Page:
Emerson launches industrial energy efficiency tech
'True BTU' technology to address interchangeable feedstock and fuels
Emerson Process Management has announced the launch of its Smart Energy Initiative, a global programme designed to combine industrial energy expertise with advanced energy management.
With feedstock accounting for some 30 per cent of a facility's overall operating cost, the company's initiative is centred around the need for refineries, manufacturers and other industrial entities to adopt lower-cost fuels. The increasing cost of fossil fuels and new global emissions mandates are encouraging a greater interest in waste fuels, biomass and other renewable sources of energy, and Emerson's latest initiative will focus on modernising and improving the performance of powerhouses; the onsite utilities which provide steam and electricity to industrial operations.
Speaking at the press conference at the company's Global User Exchange in Nashville, Tennessee, Steve Sonnenberg, president of Emerson Process Management, said: "With industrial manufacturers consuming an estimated 50 per cent of the world's energy, combined with rising fossil fuel prices and global mandates for reduced emissions, our customers need more than incremental efficiencies in energy management."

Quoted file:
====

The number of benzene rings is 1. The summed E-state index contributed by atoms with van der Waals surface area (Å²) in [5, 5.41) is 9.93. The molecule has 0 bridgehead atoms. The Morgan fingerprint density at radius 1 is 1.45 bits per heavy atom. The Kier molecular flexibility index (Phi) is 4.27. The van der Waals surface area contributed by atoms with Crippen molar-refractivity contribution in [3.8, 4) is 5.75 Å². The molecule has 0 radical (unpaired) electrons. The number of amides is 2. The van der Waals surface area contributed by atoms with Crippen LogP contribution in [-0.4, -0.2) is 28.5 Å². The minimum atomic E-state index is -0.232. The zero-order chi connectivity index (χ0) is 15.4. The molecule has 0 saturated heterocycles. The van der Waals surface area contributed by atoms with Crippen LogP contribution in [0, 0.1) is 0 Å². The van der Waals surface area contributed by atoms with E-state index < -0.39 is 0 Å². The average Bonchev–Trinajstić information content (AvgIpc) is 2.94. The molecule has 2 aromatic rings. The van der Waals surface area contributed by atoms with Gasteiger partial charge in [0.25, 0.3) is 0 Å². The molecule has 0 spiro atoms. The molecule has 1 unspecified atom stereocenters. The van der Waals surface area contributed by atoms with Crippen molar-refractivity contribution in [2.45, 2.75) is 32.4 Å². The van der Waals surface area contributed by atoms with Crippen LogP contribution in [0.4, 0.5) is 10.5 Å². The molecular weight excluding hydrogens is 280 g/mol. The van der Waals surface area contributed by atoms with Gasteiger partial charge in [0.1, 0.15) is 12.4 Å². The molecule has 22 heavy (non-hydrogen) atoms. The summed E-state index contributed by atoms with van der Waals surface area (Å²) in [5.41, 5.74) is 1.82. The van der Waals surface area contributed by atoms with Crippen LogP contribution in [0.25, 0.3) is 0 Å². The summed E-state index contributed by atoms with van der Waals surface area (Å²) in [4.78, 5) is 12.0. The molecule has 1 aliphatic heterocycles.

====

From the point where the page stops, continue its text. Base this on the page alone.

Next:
The key technology in the new platform is 'True BTU', a patent pending innovation for calculating the actual BTU value of fuel sources, in order to make reliable energy production more efficient and predictable.
"The True BTU Combustion Control Platform reinvents the current model of combustion management, which has been around since the 1920s and is still in practice today," says Chip Rennie, Emerson's Director of Industrial Energy. "This brings about nothing short of a reinvention of combustion models, which will make the prevalent use of low-cost fuels like biomass achievable and sustainable."
The software, when combined with field control technologies, will enable the powerhouse to interchangeably use the most available and affordable renewable or waste fuels.
Discussing the potential of the technology, Rennie says that there is a 'significant amount of opportunity' out there at the moment: "There are numerous opportunities. Take a typical refinery - if we increase the combustion efficiency in that refinery by two per cent, it's almost a million dollars year in savings," he says. "The bigger opportunity, going forward, is renewables and alternative fuels. If we use 20 per cent waste fuel in lieu of natural gas, we'll see a two, to two and a half million dollar saving per year. That's just for a medium size refinery."